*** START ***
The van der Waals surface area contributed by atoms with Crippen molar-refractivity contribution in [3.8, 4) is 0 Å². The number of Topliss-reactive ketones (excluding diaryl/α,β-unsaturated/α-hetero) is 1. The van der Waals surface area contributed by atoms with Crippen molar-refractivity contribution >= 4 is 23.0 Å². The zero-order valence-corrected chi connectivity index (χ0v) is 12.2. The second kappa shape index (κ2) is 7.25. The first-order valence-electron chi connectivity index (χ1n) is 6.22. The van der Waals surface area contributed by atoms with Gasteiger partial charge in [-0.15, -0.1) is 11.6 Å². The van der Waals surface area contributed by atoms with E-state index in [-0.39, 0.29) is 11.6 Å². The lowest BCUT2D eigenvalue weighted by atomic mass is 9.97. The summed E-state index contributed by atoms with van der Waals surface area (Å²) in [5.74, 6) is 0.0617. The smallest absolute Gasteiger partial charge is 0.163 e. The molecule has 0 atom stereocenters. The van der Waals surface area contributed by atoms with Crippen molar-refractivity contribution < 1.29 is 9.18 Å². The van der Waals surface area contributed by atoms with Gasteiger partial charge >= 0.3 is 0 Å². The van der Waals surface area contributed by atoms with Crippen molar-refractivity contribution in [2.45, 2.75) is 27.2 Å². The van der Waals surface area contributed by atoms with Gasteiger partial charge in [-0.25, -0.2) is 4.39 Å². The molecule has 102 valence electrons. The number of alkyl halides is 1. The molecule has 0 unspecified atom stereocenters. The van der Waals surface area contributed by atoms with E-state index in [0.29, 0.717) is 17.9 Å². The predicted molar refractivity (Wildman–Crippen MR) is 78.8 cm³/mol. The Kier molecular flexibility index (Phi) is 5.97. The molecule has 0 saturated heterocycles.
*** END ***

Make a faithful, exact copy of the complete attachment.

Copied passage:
The van der Waals surface area contributed by atoms with Crippen molar-refractivity contribution in [3.8, 4) is 0 Å². The number of Topliss-reactive ketones (excluding diaryl/α,β-unsaturated/α-hetero) is 1. The van der Waals surface area contributed by atoms with Crippen molar-refractivity contribution >= 4 is 23.0 Å². The zero-order valence-corrected chi connectivity index (χ0v) is 12.2. The second kappa shape index (κ2) is 7.25. The first-order valence-electron chi connectivity index (χ1n) is 6.22. The van der Waals surface area contributed by atoms with Gasteiger partial charge in [-0.15, -0.1) is 11.6 Å². The van der Waals surface area contributed by atoms with E-state index in [-0.39, 0.29) is 11.6 Å². The lowest BCUT2D eigenvalue weighted by atomic mass is 9.97. The summed E-state index contributed by atoms with van der Waals surface area (Å²) in [5.74, 6) is 0.0617. The smallest absolute Gasteiger partial charge is 0.163 e. The molecule has 0 atom stereocenters. The van der Waals surface area contributed by atoms with Crippen molar-refractivity contribution < 1.29 is 9.18 Å². The van der Waals surface area contributed by atoms with Gasteiger partial charge >= 0.3 is 0 Å². The van der Waals surface area contributed by atoms with Crippen molar-refractivity contribution in [2.45, 2.75) is 27.2 Å². The van der Waals surface area contributed by atoms with Gasteiger partial charge in [-0.25, -0.2) is 4.39 Å². The molecule has 102 valence electrons. The number of alkyl halides is 1. The molecule has 0 unspecified atom stereocenters. The van der Waals surface area contributed by atoms with E-state index in [0.29, 0.717) is 17.9 Å². The predicted molar refractivity (Wildman–Crippen MR) is 78.8 cm³/mol. The Kier molecular flexibility index (Phi) is 5.97. The molecule has 0 saturated heterocycles.